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The introduction of 5G represents an opportunity for operators to build their networks in a more cost-efficient way. As the cost of delivering bandwidth continues to rise and the revenue generated from those services remains flat or declines, networks need a revamp. That means operators will need to deliver the higher performance of 5G at lower cost points. Much of the cost efficiencies can be gained by embracing cloud native design principles in the 5G Core network and migrating all access traffic, whether mobile or fixed, onto the 5G Core.

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Containers are a hot commodity for public cloud operators and enterprises, and the rate of adoption has ramped up over the last couple of years. While most telcos aren’t among the early adopters, container technology and the supporting ecosystem are rapidly evolving to meet carrier-grade requirements. These developments look to be perfectly timed so that telcos can benefit from container technology in their 5G strategies. Indeed, 5G requires a totally new approach to building packet core networks that is essentially mandating it.

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As mobile operators contemplate 5G core network strategies, applying cloud native principles to 5G core functions is the best way to achieve network efficiency, flexibility and performance. Indeed, the industry seems to be in violent agreement that cloud native is the way to go. While this is a relatively easy case to make for 5G control plane functions, it’s a more difficult sell for the user plane. At Metaswitch, we think operators can have the benefits of cloud native in the user plane too and not have to rely on specialized hardware for core network switching and routing.

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Per the FCC: “On Thursday, July 11, 2019, FCC Chairman Ajit Pai will convene a summit focused on the industry’s implementation of SHAKEN/STIR, a caller ID authentication framework to combat illegal robocalls and caller ID spoofing.  Chairman Pai expects major voice service providers to deploy the SHAKEN/STIR framework this year.   The summit will showcase the progress that major providers have made toward reaching that goal and provide an opportunity to identify any challenges to implementation and how best to overcome them.”

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There is a palpable sense of frustration with Network Functions Virtualization (NFV) these days. After nearly seven years of work on developing NFV across the industry, we’ve seen some significant changes in how communication service providers (CSPs) build networks, deliver services and challenge their existing suppliers. But many are dissatisfied with results that haven’t yet reached the height of NFV’s promised cost savings.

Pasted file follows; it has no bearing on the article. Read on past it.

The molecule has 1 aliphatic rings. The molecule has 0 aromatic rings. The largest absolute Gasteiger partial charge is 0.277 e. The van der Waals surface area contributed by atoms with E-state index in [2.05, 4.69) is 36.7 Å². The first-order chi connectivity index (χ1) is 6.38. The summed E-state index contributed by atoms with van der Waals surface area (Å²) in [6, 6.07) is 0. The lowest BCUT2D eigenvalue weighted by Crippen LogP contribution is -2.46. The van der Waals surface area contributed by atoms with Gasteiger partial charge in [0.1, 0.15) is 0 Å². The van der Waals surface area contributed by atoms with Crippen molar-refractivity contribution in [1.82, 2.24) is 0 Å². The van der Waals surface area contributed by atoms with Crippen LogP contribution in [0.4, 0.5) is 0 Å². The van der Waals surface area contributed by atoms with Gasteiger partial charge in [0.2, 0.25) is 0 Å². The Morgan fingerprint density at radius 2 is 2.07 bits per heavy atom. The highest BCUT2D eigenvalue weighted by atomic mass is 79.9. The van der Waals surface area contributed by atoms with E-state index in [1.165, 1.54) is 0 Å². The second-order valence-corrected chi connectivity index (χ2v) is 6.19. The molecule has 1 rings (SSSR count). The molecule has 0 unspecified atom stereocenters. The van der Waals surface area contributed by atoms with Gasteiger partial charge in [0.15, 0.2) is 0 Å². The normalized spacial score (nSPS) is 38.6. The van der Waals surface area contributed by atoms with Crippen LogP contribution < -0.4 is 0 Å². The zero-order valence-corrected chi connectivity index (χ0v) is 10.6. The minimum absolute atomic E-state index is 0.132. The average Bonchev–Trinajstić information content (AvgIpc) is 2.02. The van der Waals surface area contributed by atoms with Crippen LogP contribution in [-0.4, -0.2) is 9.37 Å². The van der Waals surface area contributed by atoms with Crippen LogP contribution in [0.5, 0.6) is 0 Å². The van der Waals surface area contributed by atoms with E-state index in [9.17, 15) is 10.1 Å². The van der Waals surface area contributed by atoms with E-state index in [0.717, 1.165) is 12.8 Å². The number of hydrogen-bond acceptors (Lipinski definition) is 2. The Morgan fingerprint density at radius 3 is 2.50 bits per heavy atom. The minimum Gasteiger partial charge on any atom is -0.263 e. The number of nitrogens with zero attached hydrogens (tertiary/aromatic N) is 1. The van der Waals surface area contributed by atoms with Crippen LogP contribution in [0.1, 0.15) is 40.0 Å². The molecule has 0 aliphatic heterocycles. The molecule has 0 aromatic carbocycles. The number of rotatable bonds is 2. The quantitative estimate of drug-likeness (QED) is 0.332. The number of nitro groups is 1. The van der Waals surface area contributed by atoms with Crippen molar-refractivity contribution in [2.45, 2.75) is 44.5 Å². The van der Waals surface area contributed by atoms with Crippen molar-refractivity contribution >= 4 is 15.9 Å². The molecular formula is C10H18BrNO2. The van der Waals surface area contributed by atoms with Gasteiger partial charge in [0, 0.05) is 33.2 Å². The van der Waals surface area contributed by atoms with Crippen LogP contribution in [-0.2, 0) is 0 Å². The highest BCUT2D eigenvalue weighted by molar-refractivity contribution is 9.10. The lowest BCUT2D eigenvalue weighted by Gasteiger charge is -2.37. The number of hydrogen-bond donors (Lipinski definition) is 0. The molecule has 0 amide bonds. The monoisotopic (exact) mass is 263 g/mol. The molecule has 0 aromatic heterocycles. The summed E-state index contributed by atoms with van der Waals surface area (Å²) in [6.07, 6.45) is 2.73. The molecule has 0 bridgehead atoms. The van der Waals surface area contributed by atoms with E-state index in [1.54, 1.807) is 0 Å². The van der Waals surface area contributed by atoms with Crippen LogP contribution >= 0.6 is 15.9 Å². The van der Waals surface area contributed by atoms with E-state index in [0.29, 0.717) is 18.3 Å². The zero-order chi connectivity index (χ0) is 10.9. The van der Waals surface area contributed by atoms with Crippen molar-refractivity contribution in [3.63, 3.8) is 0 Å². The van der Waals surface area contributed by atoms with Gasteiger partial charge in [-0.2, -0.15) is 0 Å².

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The network edge is generating a lot of excitement in our sector, and for good reason. The edge represents an opportunity to leverage a new kind of cloud environment where a host of new applications can be run that are likely to generate new revenues. It’s a compelling growth story for our industry.

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The availability of public cloud stack software could be a boon for CSPs looking for a hybrid cloud model for deploying networking virtual network function (VNF) workloads. In the last six months or so, the market has seen the introduction of Amazon Outposts, Google Anthos and Microsoft Azure.

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Public clouds like those of Amazon, Google and Microsoft are tempting options for CSPs to run their virtual network functions (VNFs). But there is a mix of technical and business challenges that are preventing CSPs from leveraging large-scale public clouds. Metaswitch has done a lot of work on getting VNFs to run in the public cloud, so we have a good understanding of these issues for CSPs.

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At TelecomTV’s recent DSP Leaders Forum, Metaswitch CTO Martin Taylor discussed some of the challenges that operators face when it comes to building their own telco clouds for running virtual network functions (VNFs). In short, it hasn’t been easy.

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In a sign of the times, telcos are starting to talk about finding new ways to collaborate with public cloud providers rather than trying to compete with them directly. Perhaps telcos always knew it would be a struggle to match the scale and functionality of the likes of Amazon, Google or Microsoft.  They should have - Metaswitch predicted that the companies should be the best of frenemies when we first introduced our “software telco” concept, all the way back in 2012. But now with the advent of 5G, telcos are feeling extra motivation to find new models for working with public cloud providers, and a hybrid approach may be the most viable option.

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